Three red gerbera daisies
(Image credit: Pedro_Turrini)

If you have a garden, you likely have one or more members of the aster family (Asteraceae) growing. This is the largest family of flowering plants, with about 1,100 genera and more than 20,000 species. They range from sunflowers and daisies to dandelions, lettuce, and chicory. The only other family of flowering plants with a similar number of species are legumes and orchids.

About the Asteraceae Family

The Asteraceae family is often called the daisy or sunflower family. It is one of the easiest families to recognize for its distinctive characteristics, in spite of the huge number of individual species.

Asteraceae flowers are the most recognizable aspects of this family. The shape and structure of a daisy or sunflower is typical of this family. However, what most people don’t realize is that what we call a flower is actually an inflorescence with multiple flowers.

The small flowers are called florets and are grouped together on a receptacle. What you probably think of as petals surrounding the receptacle are actually bracts. Some species have one row of bracts, while others have multiples.

Inflorescence is the best way to identify Asteraceae members, but there are some other common traits. The fruit is an achene: a single dry seed that doesn’t have to open. They are dispersed by a pappus. Picture the seeds of a dandelion. The achene is the small, brown part at the bottom and the pappus is the white, hairy structure that allows it to disperse.

Most Asteraceae are herbaceous perennials or annuals. Some are shrubs, and trees are rare in this family. The leaves are usually alternate or opposite and rarely whorled.

Asteraceae Family Plants List

A list of all the plants in this family would be incredibly long. Here are some good representative examples.

Asteraceae Crop Species

Some members of this group are important crop plants. Lettuces, for instance, belong to the Asteraceae family and are members of the Lactuca genus. Artichokes are also members, as are sunflowers and Carthamus, which are used to produce safflower oil. Stevia is increasingly grown as an alternative sweetener.

Other crops in the family produced to a lesser degree include radicchio, endive, chamomile, calendula, echinacea (coneflower), tarragon, and absinthe. Chrysanthemum is increasingly grown to produce a substance, pyrethrin, used to make an environmentally-friendly pesticide.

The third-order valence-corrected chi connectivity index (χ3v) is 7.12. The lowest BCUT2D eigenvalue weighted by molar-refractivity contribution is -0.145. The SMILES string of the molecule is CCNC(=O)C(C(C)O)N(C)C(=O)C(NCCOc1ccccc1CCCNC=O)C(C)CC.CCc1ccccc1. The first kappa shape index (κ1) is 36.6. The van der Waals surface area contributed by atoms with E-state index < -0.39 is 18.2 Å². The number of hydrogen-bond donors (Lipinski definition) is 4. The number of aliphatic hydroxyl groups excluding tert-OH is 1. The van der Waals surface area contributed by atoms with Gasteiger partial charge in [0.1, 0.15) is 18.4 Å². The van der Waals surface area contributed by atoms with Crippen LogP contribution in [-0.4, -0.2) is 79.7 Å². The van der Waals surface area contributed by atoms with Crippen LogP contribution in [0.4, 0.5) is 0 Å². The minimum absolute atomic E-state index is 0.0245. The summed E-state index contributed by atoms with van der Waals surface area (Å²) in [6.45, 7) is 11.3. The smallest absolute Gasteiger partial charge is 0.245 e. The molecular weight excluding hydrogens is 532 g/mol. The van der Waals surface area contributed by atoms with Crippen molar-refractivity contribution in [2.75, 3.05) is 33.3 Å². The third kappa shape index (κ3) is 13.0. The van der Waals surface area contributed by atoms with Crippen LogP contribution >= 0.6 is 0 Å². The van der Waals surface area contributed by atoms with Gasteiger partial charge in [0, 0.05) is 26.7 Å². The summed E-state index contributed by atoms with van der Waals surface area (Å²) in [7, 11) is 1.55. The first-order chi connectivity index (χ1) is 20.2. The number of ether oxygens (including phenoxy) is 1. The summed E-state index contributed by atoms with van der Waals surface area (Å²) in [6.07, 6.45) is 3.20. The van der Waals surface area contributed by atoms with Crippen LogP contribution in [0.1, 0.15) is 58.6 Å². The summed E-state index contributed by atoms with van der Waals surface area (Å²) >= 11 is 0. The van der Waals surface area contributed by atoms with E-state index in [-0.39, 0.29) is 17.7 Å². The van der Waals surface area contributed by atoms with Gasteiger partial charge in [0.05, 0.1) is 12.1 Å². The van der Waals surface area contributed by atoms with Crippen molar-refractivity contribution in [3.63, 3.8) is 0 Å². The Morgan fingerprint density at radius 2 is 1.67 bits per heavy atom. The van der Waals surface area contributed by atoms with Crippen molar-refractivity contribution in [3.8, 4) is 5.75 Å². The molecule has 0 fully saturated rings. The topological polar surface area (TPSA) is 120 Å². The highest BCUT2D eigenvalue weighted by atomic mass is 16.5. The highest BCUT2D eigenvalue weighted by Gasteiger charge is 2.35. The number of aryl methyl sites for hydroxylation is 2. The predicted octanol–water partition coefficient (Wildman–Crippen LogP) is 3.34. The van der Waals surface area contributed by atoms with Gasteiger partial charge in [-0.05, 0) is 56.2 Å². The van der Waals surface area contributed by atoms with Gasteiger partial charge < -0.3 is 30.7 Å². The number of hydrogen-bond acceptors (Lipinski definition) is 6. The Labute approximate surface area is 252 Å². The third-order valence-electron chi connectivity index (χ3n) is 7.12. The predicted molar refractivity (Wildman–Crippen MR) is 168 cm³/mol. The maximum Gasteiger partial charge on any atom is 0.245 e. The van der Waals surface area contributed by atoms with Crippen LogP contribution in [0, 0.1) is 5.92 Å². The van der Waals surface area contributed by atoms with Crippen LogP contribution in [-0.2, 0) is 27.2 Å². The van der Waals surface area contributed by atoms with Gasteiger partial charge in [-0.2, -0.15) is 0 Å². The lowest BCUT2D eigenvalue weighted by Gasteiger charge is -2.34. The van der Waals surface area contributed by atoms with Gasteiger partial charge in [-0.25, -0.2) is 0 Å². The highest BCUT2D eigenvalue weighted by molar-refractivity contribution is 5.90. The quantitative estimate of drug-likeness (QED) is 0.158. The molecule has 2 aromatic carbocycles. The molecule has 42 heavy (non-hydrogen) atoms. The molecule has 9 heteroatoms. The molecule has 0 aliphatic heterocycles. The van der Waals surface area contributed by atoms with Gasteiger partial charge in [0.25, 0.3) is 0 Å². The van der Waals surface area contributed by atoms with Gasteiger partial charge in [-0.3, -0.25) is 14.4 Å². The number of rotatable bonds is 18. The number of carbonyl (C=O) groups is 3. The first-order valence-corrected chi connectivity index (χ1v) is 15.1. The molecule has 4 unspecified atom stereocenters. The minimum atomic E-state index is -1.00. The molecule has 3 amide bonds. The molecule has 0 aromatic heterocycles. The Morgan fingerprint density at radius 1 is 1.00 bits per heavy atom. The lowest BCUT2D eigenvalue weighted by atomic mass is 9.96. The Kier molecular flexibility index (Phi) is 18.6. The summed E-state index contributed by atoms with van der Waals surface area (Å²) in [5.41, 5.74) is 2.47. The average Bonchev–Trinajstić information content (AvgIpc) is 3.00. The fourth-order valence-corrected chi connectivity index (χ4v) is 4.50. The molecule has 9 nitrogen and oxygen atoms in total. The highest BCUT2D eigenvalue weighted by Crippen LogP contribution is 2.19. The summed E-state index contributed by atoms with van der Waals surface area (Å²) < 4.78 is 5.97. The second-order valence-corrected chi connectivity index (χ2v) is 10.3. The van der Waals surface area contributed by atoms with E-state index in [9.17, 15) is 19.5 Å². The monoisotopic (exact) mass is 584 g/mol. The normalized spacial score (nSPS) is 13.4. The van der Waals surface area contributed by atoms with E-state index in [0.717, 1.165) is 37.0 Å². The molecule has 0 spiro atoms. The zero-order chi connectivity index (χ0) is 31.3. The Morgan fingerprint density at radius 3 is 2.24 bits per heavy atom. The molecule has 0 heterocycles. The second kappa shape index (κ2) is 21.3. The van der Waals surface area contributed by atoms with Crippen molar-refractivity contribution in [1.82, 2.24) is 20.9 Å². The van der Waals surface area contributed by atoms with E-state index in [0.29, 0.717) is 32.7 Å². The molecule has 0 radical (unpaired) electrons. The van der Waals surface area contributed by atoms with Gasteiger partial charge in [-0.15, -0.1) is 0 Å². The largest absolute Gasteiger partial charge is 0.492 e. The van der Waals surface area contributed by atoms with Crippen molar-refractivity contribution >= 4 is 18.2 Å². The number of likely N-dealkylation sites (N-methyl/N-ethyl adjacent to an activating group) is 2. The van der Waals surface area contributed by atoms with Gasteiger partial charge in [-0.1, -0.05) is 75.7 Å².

Ornamental Species

A large group of Asteraceae includes all the ornamental flowers in this family. These are often perennials, but sometimes annuals, used in gardens for their attractive blooms:

  • Asters
  • Blanketflower
  • Chrysanthemums
  • Coneflower
  • Cornflower
  • Cosmos
  • Coreopsis
  • Dahlias
  • Daisies
  • Marigolds
  • Sunflowers
  • Tansy
  • Yarrow
  • Zinnias

Asteraceae Weeds

Beauty is in the eye of the beholder, of course, and not all weedy plants are despised or unwanted. However, plants in the family that are typically considered weeds include dandelions, goldenrod, thistles, ragweed, ragwort, and cocklebur.

Less Common Asteraceae

In addition to the typical species in this family that most North American gardeners are familiar with, there are others. These include shrubs and trees and species that grow in other parts of the world.

A striking Asteraceae that grows in Hawaii is known as a silver sword, not to be confused with silver sword philodendron. It grows in Maui’s craters and has rosettes of silvery leaves and a large flower stalk. Short silver hairs evolved on the leaves to protect it from the intense radiation from the sun at 10,000 feet.

Giant sea dahlia is a shrubby plant with daisy-like flowers that grows on the Channel Islands off the coast of California. The daisy tree is one of the rare tree members of this family. It grows in Mexico and has daisies that grow from the branches. Boneseed is a South African shrub in the Asteraceae family that grows in Australia as a weed.

This impressively large family of flowering plants is economically important, but for most gardeners is simply prized for pretty flowers. Enjoy the Asteraceae that grow in your garden and keep an eye out for native species in the wild.

Mary Ellen Ellis

Mary Ellen Ellis has been gardening for over 20 years. With degrees in Chemistry and Biology, Mary Ellen's specialties are flowers, native plants, and herbs.